MAJOR ANNOUNCEMENT: First Liberty and Former White House Counsel Will Defend Bakers Penalized $135,000 for Their Faith

Lightning-rod case could go to U.S. Supreme Court

February 26, 2016

In a major legal development, on Tuesday First Liberty Institute and Boyden Gray, former White House Counsel for President George H. W. Bush, announced they will be serving as lead appellate counsel for Aaron and Melissa Klein in a case many believe could go to the U.S. Supreme Court.   Oregon attorneys Herb Grey, Tyler Smith, and Anna Harmon will serve as local counsel.

The Kleins were penalized $135,000 by the state of Oregon for running their business according to their religious beliefs, eventually losing their storefront bakery. This happened when they declined, on religious grounds, to create a cake. 

The penalty was extracted out of their personal accounts. In addition, they have been silenced by a gag order that prohibits them from talking about their faith in relation to their business.

“America is a great nation because we celebrate diversity of thought,” stated Gray, former ambassador to the European Union and founding partner of Boyden Gray and Associates. He emphasized:

Our rights to free expression and religious liberty are some of our most cherished American freedoms. We must safeguard these rights for every American – including Aaron and Melissa Klein.” 

“The government should never force people to violate their conscience or celebrate causes they don’t believe in,” said Kelly Shackelford, President and CEO of First Liberty Institute. “As the Kleins’ new appellate team, we are committed to fighting for their First Amendment freedoms of religious liberty and free expression. We are ready to take this to the U.S. Supreme Court if necessary.” 


The case has grabbed national headlines, and is certain to remain in the spotlight. Yet it all started in a small shop in a small town in a peaceful part of America.

In 2007, Aaron and Melissa, parents of five, opened their dream business—Sweet Cakes by Melissa, in Gresham, Oregon.

“We dedicated our bakery before we opened our shop,” Melissa said, “because we wanted everything we did in the shop to bring glory to the Lord and put a smile on God’s face.

Watch Aaron and Melissa tell the story of their battle for restored religious freedom

Melissa remembers a deep love of art even as a little girl, and making cakes at her shop made her feel like “a painter with a canvas.”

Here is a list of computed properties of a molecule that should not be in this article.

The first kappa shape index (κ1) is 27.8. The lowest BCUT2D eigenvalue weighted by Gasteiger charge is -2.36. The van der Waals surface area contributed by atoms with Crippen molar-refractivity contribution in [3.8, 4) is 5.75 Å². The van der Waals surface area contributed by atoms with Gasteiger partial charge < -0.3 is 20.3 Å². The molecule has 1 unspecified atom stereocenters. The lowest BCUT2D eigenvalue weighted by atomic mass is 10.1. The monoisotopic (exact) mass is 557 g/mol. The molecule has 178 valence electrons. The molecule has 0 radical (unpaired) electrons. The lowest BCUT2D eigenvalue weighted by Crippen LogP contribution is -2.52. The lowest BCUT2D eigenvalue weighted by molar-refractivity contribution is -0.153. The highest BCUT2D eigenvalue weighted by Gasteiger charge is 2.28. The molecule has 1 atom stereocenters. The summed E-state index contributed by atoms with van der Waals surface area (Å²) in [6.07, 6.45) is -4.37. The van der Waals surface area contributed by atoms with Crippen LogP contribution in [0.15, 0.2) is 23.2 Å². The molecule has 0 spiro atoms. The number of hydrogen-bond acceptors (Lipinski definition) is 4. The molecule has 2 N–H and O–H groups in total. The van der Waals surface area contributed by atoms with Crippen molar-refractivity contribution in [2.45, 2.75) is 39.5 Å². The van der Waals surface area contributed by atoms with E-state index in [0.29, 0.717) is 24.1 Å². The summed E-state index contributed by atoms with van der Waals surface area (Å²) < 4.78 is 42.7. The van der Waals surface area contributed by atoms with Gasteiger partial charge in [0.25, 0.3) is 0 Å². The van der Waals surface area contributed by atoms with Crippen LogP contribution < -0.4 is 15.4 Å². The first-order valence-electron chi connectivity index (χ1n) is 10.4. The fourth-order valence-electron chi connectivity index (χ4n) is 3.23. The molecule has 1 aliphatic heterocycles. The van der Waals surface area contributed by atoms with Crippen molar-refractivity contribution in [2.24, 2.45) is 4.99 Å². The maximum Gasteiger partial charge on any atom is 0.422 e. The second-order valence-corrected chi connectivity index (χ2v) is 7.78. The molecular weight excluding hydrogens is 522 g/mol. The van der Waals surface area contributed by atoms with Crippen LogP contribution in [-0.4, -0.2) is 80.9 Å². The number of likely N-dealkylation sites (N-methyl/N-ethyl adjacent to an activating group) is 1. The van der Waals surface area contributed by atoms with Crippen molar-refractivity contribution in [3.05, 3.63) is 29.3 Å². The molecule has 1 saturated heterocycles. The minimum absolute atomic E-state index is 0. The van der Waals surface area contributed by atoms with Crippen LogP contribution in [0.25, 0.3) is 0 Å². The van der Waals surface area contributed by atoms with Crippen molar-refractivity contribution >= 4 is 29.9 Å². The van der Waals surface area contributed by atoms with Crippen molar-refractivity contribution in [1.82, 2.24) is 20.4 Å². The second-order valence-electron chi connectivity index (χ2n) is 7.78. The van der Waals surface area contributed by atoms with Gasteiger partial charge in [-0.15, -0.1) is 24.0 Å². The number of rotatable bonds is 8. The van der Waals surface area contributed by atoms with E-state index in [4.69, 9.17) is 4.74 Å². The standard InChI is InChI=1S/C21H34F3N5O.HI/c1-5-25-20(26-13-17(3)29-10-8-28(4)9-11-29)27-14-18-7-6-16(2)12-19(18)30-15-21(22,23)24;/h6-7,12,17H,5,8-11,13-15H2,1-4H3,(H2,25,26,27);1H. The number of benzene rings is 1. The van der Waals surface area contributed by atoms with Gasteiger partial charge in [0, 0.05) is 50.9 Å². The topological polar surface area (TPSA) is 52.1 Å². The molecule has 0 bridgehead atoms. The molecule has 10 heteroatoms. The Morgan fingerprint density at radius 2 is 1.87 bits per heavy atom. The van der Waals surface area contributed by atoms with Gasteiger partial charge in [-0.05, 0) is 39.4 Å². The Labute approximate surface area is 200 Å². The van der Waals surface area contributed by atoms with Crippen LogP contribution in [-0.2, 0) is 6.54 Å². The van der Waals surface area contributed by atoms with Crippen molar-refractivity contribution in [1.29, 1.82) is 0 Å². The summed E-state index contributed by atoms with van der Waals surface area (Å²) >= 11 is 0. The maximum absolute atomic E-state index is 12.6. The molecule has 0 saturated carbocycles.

“It’s amazing to be able to express yourself and put yourself into something like that,” she said. “It’s almost hard to explain the deep feeling of it. It’s definitely my passion.”

With the business rapidly booming, Melissa and Aaron planned to eventually pass the shop on to their children.


 In January 2013, a returning customer came into the shop with her mother and requested Sweet Cakes to bake a cake for a same-sex ceremony. Aaron, the only person in the shop that day, apologetically informed the woman that because of their religious beliefs they could not create the requested cake.

For Aaron and Melissa, faith is number one.

“God means more to me than anything,” Melissa said. “I am to do everything in my life whether it’s at work, home, the grocery story—wherever I am, to best please him.”

Aaron and Melissa never expected anything to come of the incident.


Two weeks later, they received a letter from State of Oregon stating that there was a civil rights complaint against them. Word of the complaint quickly spread to the media, unleashing a barrage of boycotts, demonstrations, death threats, name calling, and messages like, “I hope your kids get sick and die.”

Within two years, Sweet Cakes shut down. Aaron and Melissa were forced to pay a $135,000 penalty directly out of pocket.

Additionally, the State of Oregon issued a gag order against the Kleins, ordering them to “cease and desist” from saying that they will not participate in a same-sex wedding or otherwise discuss their desire to run their business according to their faith.

But their legal fight for freedom is far from over.

“We’re watching a fight not just for our freedom, but everyone else’s freedom in this situation,” Aaron said.


First Liberty, along with volunteer counsel Boyden Gray (former White House Counsel for President George H.W. Bush) is now serving as lead appellate counsel Aaron and Melissa as they appeal their case to the Oregon Court of Appeals.

Ambassador Gray is part of First Liberty’s national network of top litigators who defend religious liberty on a pro bono basis. First Liberty’s staff attorneys—top constitutional attorneys in their own right—coordinate and support this large network to maximize a sophisticated defense of religious freedom, winning nine of every 10 cases.

“The Constitution provides strong protection for religious liberty and free speech,” Kelly Shackelford says. “We are confident the Court will see how vital it is to protect Melissa and Aaron’s First Amendment freedoms.”

He added, “The ultimate outcome of this case will determine whether we are a tolerant society that protects diversity of thought and where people can peacefully coexist with different opinions.”

Sign a Letter Of Support to Aaron and Melissa Klein and their children, and learn more about their dramatic story here.

News and Commentary is brought to you by First Liberty’s team of writers and legal experts.
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